Employer Denied Injunction to Enforce Non-Solicitation Agreement

In the consolidated cases of Bank of America Investment Services, Inc. v. Michael A. Byrd and Gregory F. Harris, Judge Davis of the Eastern District of Virginia (Norfolk division) denied Bank of America’s motion for a preliminary injunction or temporary restraining order seeking to enjoin its former brokers from contacting clients with whom they had established personal relationships.

Both defendants were financial advisors in Norfolk who left Bank of America in March to join Wells Fargo Advisors. After switching employers, both defendants placed telephone calls to their former Bank of America clients and informed them of their departure and provided new contact information. Bank of America contended that this conduct violated their respective non-solicitation agreements, which provided that the employee:

“will not directly or indirectly solicit, invite, encourage or request any client or customer of the Company…for the purpose of: obtaining that client or customers’ business for himself or herself or any other person or entity, causing such client or customer to discontinue doing business with the Company or otherwise interfering with the relationship between such clients or customers and the Company.”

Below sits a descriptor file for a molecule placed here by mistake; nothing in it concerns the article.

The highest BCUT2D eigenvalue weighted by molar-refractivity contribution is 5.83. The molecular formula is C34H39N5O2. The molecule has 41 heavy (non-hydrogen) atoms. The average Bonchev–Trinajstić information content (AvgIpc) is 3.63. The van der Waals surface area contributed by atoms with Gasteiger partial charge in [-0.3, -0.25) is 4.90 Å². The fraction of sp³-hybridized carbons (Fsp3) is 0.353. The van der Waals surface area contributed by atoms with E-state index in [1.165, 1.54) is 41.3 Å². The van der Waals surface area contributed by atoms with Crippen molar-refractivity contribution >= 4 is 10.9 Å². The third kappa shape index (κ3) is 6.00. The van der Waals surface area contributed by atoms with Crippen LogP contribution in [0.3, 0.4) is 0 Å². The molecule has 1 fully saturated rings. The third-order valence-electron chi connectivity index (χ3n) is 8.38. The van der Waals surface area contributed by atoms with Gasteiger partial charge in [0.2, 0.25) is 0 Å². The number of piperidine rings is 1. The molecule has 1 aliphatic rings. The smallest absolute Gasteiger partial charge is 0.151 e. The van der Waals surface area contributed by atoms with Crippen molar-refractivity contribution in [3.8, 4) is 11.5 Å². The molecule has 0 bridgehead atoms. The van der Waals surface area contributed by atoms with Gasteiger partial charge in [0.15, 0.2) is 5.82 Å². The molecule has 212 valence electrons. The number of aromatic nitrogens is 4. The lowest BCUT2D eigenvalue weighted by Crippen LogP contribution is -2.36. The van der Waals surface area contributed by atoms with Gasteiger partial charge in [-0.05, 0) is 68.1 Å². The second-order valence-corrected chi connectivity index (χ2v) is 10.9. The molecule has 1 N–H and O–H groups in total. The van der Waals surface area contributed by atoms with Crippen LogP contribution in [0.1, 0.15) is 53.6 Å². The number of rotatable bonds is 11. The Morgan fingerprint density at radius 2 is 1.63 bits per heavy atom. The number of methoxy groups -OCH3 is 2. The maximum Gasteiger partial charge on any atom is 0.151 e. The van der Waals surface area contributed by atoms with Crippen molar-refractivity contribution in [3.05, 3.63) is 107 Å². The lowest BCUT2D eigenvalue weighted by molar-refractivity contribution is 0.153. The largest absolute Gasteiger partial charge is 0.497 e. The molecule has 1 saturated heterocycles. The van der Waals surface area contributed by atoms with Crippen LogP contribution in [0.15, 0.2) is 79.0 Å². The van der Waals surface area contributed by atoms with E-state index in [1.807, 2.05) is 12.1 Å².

The Defendants insisted they did not “solicit” clients but merely provided them with updated contact information. Bank of America attempted to prove solicitation by nofolk_courthouse.jpgintroducing affidavits of two individuals which relied primarily on the hearsay statements of others. The court discounted the weight of the plaintiff’s evidence because neither witness bothered to testify in person at the injunction hearing, and both affidavits consisted of “double hearsay.”

Judge Davis noted that the issuance of a preliminary injunction is “an extraordinary remedy” which should only be granted where the moving party “clearly establishes entitlement to the relief sought.” Applying the familiar Blackwelder test from the 4th Circuit, the court found that Bank of America failed to make a sufficiently strong showing of irreparable harm. While several judicial decisions have established that injunctive relief may be available where the loss of future customers or harm to goodwill makes it difficult to calculate money damages, the court wrote, injunctive relief is neither automatic nor required in such cases. The court proceeded to deny Bank of America’s motion.

The lesson to Virginia businesses? If former employees are improperly soliciting customers, first consider whether an award of money damages would address the situation sufficiently. It will always be easier to sue the former employees for money than to obtain an injunction or TRO. Next, if you have actual evidence that customers are taking their business elsewhere as a result of improper solicitation, demonstrate to the court that the issue is important to your business. Don’t rely on affidavits or declarations. Send a senior executive to the hearing to testify in person. If the matter is not important enough to miss a day of work for this purpose, the judge will be difficult to convince that irreparable harm is at stake. Finally, if you must rely on affidavits, at least get them from the people with personal, first-hand knowledge of the relevant events. Affidavits that rely on hearsay do not carry the same weight as affiant statements.

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